Southern Cal put the whole place down as a ``high school.'' UCLA
was so very uncomplicated. The ROTC thrived, and blacks were
viewed as, well, guests. There were only about a hundred on
campus, and Hazzard was once accosted and reprimanded by an
assistant football coach for daring to stroll along in the company
of a white girl.

UCLA didn't even have an arena. The Bruins had to play downtown,
next to the USC campus, in the city's sports
center. The champs-to-be practiced in an old gym that had no
air conditioning. Wooden called off workouts twice that year, once
because the smog got so bad inside the gym that the players
couldn't make out the far basket. But nobody had heard much about
emission standards and irritating things like that. It would soon
be 1964, but temperamentally it was still the '50s, and for the
Bruins, life, like oil, would go on forever.

That is not to say that some of the players didn't live off that
land of honey and honey. Washington, the bashful sophomore from
South Carolina, remembers that he was absolutely undone when he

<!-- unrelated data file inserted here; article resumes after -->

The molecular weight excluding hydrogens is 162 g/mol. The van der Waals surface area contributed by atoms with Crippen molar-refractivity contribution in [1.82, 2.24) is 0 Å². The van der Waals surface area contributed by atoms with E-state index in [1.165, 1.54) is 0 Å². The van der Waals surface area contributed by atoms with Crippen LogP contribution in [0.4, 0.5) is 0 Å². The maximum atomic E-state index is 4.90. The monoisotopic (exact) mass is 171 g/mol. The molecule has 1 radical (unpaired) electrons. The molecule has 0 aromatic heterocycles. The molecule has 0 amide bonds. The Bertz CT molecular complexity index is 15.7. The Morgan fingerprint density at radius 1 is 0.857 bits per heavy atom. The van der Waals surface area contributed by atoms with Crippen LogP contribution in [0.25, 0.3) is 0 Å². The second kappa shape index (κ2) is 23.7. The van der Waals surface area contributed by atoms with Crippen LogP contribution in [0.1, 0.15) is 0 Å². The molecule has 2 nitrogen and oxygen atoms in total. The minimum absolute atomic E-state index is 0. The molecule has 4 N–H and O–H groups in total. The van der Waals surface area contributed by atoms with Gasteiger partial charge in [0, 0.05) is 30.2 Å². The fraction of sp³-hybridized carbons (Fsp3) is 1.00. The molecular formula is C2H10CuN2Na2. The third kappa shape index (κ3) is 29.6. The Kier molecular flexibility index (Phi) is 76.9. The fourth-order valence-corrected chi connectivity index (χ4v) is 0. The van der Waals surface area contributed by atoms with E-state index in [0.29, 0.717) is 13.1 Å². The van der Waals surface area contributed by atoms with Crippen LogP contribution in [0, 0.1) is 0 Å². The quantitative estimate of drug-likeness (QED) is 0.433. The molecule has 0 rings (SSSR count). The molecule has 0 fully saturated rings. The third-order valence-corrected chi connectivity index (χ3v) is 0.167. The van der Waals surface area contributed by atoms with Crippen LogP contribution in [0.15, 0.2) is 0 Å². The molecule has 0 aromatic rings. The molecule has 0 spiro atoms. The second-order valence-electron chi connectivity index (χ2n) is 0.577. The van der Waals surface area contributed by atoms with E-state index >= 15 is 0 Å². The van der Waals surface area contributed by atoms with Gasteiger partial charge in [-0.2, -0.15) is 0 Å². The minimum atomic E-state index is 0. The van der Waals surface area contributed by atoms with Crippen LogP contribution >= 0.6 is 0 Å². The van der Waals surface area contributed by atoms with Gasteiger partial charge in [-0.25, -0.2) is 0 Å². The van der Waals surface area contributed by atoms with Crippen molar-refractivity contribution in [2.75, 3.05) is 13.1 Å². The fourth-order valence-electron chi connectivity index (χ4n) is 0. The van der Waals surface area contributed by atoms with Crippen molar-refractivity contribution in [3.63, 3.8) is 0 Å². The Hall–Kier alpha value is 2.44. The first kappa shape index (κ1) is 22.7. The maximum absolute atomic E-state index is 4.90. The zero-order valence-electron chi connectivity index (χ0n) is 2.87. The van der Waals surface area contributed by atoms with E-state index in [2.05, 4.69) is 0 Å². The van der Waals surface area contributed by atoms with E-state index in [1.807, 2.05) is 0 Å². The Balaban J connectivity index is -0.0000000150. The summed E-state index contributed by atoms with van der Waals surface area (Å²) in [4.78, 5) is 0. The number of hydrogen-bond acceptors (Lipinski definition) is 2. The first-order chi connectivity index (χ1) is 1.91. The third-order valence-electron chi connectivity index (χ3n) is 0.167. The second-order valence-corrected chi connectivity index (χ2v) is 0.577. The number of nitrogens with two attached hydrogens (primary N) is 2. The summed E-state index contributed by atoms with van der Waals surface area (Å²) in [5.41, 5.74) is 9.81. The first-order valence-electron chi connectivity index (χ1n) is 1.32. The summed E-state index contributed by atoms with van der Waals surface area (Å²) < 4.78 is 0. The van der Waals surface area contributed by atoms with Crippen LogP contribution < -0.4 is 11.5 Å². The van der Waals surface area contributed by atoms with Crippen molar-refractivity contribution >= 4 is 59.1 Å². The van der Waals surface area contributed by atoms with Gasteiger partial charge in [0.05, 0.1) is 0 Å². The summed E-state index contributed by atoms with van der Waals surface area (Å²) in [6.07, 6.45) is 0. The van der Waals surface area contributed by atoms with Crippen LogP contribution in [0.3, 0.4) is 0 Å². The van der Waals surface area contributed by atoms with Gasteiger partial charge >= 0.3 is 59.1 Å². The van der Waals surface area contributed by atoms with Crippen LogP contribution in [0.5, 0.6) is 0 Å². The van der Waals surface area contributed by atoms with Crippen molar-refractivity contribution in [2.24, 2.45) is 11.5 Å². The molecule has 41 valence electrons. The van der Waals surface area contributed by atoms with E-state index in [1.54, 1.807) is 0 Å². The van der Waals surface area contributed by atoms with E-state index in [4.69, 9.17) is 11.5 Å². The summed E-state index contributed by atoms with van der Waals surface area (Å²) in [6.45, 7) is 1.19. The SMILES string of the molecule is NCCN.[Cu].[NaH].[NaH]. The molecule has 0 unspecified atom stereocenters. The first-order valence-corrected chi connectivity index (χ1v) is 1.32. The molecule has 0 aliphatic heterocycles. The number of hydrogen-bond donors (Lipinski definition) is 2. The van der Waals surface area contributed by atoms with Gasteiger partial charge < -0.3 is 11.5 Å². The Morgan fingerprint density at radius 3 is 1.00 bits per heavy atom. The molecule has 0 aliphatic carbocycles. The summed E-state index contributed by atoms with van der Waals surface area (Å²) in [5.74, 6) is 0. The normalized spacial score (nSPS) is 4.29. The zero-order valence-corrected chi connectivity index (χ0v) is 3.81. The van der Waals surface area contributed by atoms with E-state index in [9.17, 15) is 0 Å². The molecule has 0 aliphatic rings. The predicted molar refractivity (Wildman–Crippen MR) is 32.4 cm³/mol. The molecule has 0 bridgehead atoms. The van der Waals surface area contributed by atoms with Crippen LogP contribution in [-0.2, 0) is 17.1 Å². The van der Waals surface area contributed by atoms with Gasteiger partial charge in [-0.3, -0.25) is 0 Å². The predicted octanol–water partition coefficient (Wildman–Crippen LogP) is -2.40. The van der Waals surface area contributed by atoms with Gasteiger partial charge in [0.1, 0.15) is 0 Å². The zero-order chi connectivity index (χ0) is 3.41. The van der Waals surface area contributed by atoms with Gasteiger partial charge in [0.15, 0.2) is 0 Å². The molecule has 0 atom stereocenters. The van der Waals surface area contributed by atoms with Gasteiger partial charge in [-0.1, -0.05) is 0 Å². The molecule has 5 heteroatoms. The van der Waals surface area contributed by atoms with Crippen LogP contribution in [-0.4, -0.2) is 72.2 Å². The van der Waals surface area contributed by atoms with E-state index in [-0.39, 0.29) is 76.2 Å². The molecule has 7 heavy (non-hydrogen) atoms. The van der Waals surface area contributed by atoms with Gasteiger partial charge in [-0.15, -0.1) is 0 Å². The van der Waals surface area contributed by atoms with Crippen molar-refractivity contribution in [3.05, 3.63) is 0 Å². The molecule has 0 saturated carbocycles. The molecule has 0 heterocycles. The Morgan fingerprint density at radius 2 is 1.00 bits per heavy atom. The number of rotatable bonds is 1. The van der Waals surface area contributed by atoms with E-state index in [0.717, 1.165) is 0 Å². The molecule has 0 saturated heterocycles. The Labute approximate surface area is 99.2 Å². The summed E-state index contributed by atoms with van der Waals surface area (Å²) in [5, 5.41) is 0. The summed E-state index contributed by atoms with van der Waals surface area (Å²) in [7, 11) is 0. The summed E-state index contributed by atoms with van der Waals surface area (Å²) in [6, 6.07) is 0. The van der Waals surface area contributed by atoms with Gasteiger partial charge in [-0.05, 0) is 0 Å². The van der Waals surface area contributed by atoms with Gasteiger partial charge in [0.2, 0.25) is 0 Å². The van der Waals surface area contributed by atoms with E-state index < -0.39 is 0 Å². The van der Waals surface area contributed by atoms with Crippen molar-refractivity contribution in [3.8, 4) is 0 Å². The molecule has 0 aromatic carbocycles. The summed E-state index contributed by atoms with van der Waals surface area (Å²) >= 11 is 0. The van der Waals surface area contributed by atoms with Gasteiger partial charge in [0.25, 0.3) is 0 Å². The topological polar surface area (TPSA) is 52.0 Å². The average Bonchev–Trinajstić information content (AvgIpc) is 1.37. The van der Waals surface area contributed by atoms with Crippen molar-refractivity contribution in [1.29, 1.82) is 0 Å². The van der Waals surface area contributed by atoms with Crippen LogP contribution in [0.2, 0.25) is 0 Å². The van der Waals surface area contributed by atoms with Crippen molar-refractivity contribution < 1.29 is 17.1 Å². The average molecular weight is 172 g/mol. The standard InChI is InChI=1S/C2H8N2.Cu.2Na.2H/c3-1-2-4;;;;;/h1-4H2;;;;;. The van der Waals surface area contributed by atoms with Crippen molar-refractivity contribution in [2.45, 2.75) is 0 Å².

learned that Erickson, God's great athlete, soiled the temple of
his body by consuming beer. Jack Hirsch, the other starting
forward, was even more adult, being wealthy and married, and
Wooden tolerated Hirsch's calling him JW instead of Coach -- so
long as Hirsch kept a smile on his face, as backup center Doug
McIntosh recalls. But winning didn't transform any of them. In
team sports, it doesn't really matter whether the individuals are
monks or barbarians, sweethearts or sybarites. What counts is that
everybody's character stays the same, that a pattern is
maintained. On the Bruins, things did stay the same.

The other time Wooden called off practice that year was just
before the season started, when the President was killed. Very
quickly things were going to change, but through the first part of
'64 it was still the good old days. It was, at least in
California, the last season of the good old days. ``Times were so
different then,'' Hirsch says. ``I mean, you take basketball.
[Hazzard] was the greatest passer ever to come out of college, and
the pros signed him for around $15,000. So I didn't have any